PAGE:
According to another characteristic, the method also comprises a step of: verifying that the acquired image biometrically corresponds to the digital representation. The invention also relates to a verification device 3035253 4 comprising means for implementing such a verification method. The invention also relates to a computer program comprising a series of logical instructions capable of implementing such a verification method. The invention also relates to a computer data medium comprising such a computer program. Other features, details and advantages of the invention will become more clearly apparent from the detailed description given below as an indication in connection with drawings in which: FIG. 1 illustrates an identity document comprising an image associated with a device Figure 2 illustrates a step of the verification method, comparing two image representations acquired in different optical spectra; and Figure 3 illustrates another step of the verification method, using a transformation. spectral, - Figure 4 illustrates a possible counterfeit, a spectral transformation can detect. FIG. 1 illustrates an identity document 20 comprising at least one image 2. The identity document 20 may, if necessary, comprise other elements 21. The image 2 is made in such a way as to integrate a security device 1. According to FIG. a feature of the security device 1 is that the image 2 has a signature. A signature is a specific characteristic of the image 2 capable of being detected, typically by an analysis tool. A signature is most often a consequence of the embodiment or machine used to make image 2. A signature may thus be intrinsically related to the embodiment. Alternatively a signature can be intentionally introduced in the image 2, in order to be detected for verification. The nature of a signature can be very diverse.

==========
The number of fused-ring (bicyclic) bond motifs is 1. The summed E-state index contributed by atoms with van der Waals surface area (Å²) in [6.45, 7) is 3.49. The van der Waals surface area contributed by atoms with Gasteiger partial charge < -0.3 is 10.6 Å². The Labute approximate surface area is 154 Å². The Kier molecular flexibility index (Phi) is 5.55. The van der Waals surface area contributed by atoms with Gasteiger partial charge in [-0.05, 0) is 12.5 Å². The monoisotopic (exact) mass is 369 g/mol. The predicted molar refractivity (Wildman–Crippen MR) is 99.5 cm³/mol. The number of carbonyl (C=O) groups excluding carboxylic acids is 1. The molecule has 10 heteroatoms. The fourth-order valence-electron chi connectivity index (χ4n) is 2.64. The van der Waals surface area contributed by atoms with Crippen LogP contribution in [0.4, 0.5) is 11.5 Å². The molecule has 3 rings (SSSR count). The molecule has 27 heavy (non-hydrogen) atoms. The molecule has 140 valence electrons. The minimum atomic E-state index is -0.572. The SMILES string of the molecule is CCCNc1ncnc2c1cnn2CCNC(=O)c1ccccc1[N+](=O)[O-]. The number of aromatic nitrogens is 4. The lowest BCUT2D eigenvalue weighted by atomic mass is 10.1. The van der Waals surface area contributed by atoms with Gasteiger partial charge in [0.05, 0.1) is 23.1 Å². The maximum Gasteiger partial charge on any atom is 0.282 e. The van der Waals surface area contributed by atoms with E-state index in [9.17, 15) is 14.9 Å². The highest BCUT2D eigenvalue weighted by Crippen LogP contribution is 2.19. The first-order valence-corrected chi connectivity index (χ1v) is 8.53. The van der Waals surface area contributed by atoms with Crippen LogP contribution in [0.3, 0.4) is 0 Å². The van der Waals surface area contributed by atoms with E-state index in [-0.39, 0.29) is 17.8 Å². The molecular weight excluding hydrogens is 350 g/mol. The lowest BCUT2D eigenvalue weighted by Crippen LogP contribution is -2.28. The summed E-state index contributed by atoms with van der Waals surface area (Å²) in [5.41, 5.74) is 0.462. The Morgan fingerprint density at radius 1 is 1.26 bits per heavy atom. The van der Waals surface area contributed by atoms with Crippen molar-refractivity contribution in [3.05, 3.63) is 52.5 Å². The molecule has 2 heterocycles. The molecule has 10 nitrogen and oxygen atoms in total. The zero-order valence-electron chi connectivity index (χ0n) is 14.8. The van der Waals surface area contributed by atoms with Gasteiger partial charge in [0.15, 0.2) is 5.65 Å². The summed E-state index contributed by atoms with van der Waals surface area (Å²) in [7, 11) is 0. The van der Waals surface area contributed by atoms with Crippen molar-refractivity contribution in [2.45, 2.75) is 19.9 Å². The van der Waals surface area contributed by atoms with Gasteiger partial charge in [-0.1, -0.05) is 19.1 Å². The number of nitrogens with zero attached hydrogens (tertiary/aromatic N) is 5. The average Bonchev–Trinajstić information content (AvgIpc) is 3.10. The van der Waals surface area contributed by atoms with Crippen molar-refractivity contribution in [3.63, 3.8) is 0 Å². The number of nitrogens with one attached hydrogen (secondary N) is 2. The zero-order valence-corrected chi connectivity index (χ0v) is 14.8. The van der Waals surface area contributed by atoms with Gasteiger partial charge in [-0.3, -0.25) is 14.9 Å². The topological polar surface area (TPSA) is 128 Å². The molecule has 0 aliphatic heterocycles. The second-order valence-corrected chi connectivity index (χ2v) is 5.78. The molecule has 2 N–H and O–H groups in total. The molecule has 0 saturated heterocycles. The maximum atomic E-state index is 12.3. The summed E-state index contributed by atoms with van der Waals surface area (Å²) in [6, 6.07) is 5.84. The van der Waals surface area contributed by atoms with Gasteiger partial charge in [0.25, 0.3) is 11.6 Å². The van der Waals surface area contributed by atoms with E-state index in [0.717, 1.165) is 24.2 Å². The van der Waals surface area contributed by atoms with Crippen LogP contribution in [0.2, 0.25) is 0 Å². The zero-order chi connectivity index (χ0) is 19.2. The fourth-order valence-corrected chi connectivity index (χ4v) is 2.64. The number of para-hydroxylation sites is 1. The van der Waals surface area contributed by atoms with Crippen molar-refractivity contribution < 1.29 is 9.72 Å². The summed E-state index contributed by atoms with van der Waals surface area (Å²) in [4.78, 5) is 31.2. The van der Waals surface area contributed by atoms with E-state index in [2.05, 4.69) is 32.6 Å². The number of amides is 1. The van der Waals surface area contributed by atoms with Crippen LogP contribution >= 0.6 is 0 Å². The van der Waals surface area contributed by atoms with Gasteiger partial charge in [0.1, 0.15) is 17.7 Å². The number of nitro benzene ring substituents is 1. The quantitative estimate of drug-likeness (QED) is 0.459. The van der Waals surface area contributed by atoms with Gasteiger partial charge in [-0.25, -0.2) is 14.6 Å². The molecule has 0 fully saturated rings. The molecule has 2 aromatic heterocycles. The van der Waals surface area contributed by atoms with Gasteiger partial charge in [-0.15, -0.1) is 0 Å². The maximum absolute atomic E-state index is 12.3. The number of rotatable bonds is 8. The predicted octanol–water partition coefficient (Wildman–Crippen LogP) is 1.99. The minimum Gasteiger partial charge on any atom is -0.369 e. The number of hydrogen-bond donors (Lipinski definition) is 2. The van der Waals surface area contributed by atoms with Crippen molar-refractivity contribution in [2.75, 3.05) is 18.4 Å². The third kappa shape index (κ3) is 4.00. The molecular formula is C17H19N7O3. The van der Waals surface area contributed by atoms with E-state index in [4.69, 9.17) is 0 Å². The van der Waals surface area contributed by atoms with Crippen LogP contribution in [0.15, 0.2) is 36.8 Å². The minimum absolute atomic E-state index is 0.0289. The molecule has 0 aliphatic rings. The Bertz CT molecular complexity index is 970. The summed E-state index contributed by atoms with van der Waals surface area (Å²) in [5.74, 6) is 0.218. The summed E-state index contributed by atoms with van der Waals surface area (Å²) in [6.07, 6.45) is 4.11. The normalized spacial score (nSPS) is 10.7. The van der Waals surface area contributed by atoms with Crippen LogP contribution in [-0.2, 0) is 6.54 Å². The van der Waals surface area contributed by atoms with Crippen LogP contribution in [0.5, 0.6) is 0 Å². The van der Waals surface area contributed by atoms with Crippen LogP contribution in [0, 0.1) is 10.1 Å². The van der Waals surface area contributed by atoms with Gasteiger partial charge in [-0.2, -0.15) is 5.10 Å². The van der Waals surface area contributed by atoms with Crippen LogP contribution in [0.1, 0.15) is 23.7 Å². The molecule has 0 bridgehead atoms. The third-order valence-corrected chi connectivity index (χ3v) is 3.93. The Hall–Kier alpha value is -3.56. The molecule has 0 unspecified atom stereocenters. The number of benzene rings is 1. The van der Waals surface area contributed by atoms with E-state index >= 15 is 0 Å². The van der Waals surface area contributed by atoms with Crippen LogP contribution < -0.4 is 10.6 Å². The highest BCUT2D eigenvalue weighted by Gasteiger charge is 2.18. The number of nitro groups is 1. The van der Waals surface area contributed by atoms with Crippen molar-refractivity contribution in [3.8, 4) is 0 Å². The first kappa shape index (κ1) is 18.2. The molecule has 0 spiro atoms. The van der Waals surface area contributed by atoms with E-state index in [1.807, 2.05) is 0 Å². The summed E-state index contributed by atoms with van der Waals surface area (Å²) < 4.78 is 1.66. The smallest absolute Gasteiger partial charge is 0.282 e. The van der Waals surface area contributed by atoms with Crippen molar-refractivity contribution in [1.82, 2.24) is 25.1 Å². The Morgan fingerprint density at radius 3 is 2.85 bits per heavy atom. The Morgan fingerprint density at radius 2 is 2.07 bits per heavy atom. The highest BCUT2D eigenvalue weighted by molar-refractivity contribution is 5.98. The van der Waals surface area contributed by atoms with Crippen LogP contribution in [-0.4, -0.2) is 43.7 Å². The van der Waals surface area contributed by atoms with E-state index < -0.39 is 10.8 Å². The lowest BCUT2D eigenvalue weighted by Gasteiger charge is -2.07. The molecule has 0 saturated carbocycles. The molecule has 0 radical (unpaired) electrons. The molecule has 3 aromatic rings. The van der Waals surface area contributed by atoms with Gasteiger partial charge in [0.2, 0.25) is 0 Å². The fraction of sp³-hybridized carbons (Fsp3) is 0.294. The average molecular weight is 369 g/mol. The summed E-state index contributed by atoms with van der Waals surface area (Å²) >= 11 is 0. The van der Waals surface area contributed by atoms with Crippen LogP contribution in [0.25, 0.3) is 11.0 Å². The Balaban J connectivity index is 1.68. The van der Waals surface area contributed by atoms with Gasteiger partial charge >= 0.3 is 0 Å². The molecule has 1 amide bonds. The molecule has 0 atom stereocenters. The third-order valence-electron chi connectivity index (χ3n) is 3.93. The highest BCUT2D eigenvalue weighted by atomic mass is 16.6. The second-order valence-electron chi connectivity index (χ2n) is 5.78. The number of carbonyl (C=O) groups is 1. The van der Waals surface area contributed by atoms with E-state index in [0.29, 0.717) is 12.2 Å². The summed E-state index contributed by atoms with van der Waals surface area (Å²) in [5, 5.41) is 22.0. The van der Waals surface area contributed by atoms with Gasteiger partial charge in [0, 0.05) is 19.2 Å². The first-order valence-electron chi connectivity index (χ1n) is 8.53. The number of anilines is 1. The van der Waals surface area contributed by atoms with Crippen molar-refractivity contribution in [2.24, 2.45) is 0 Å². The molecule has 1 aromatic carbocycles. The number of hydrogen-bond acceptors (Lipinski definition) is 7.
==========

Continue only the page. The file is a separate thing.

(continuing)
Several nonlimiting examples will be described later. The verification of such a security device 1 comprises the following steps. A first step performs an acquisition of the image 2 according to the first optical spectrum to obtain a first representation 3. Such an acquisition is achieved by illuminating the image 2 with illumination according to the desired optical spectrum and by performing the representation 3, 4 by acquisition, typically by means of an image sensor, responsive in said desired optical spectrum. The result obtained, a 3.4 representation, is an image that can be digitized and stored in a computer memory and conventionally organized in the form of an image, ie a two-dimensional array of pixels. An optical spectrum can be defined herein by at least one optical frequency band. An optical spectrum may thus be all or part of the infrared spectrum, all or part of the X spectrum, all or part of the ultraviolet spectrum, or all or part of the visible spectrum, or any combination of the above. Thus obtaining a representation 3,4 in an optical spectrum, such as for example the infrared optical spectrum, assumes illumination of the image 2 by a source 25 covering at least the desired infrared optical spectrum and the simultaneous acquisition of the representation 3,4 by means of a sensor, such as a camera, sensitive at least in the desired infrared optical spectrum. The representation obtained is an image, a two-dimensional matrix of pixels, in which each pixel comprises a single intensity, indicative of the optical radiation, in the optical spectrum considered, reflected by the image 2. Such a representation 3,4 generally has the form of a monochrome image. In the particular case of an optical spectrum comprising at least partially the visible optical spectrum, a pixel may comprise several intensities, indicative of elementary color intensities. A representation 3,4 then has the form of a polychrome image, the form of a superposition of several monochrome images, called component images. In a second step, the signature is then extracted. The procedure of this extraction step depends on the nature of the signature. During a third step, the signature is checked, to check that the signature extracted from the representation 3 resulting from the image 2 corresponds to a signature, as it must be present, in that it has been introduced and inserted in the image 2 during the manufacture of the image 2. The procedure of this verification step again depends on the nature of the signature and is detailed further. According to a first embodiment, the signature is colorimetric. This still covers many procedures, which are illustrated by non-limiting examples. A general idea of this type of signature is to take advantage of the technological advance, in terms of means of manufacture and means of verification, generally found between the manufacturers of the field of safety devices and / or the government agencies delivering the devices. identity documents, in relation to counterfeiters. A first colorimetric signature example uses the orientation of a given color plate. Thus, in an offset printing process, each base color (eg RGB (K) or CMY (W), typically 2 to 5 in number, is printed by means of a color plate. To avoid detrimental moiré effects, each such color board is oriented at a different angle, so that each color board is angularly spaced relative to the others, so that the angle of each color board is characteristic of a color machine. A very precise measurement of this set of angles, or even a voluntary modification of at least one angle, can make it possible to identify and / or to particularize a printing machine, and by generalizing a transmitting organism. Precise verification tools make it possible to use at least one angle of this set of angles as a signature 30. A second example of a colorimetric signature uses the precise hue of each color plate. nd a basic color. The different colors of the different color plates thus define a colorimetric basis, at the moment of a vector base. The base colors must include substantially distributed colors in order to have good colorimetric expression power. It is thus known to use a RGB base: Red Green and Blue, optionally supplemented by White and / or Black. Another base is CMY: Magenta Cyan and Yellow (Yellow). But it is possible to define any basic color tuple, or starting from a conventional triplet to slightly modify at least one of the base colors by shifting its tint by a few%. An accurate measurement can thus accurately detect a printing machine, relying only on inevitable dispersions from one machine to another or by creating a voluntary shift. A voluntary offset is advantageous in that it can allow to particularize all the machines of the same entity and thus characterized a transmitter, such as a service or a state. A third example of a colorimetric signature is the use of a particular hue. Such a hue, a particular combination of basic colors can thus be used to achieve a specific part of an image 2. It may, for example, be a frame, or even a particular point, made with a hue definition, absolute 30 or relative given, able to be verified with great precision. The position of the point used may be part of the signature. According to another embodiment, the signature is frequency. For this, the image 2 comprises at least one reference spatial period. Here again several embodiments are possible and some are illustrated further. The reference spatial period may be intrinsic in that it is introduced by the process of making image 2 or it may still be artificial, in that it is added to the image. The presence of at least one such reference spatial period constitutes a signature whose presence and quality can be verified. Because of the embodiment of the image 2, the period or periods 6.7 is (are) integrated into the entire surface of a representation 3.4, and must (must) be equal to the or the reference spatial period (s) as present in the security device 1 at the origin. The extraction of the signature is then carried out by means of the following steps. It is applied a spectral transformation 8 to the first representation 3. This makes it possible to obtain a first transform 9.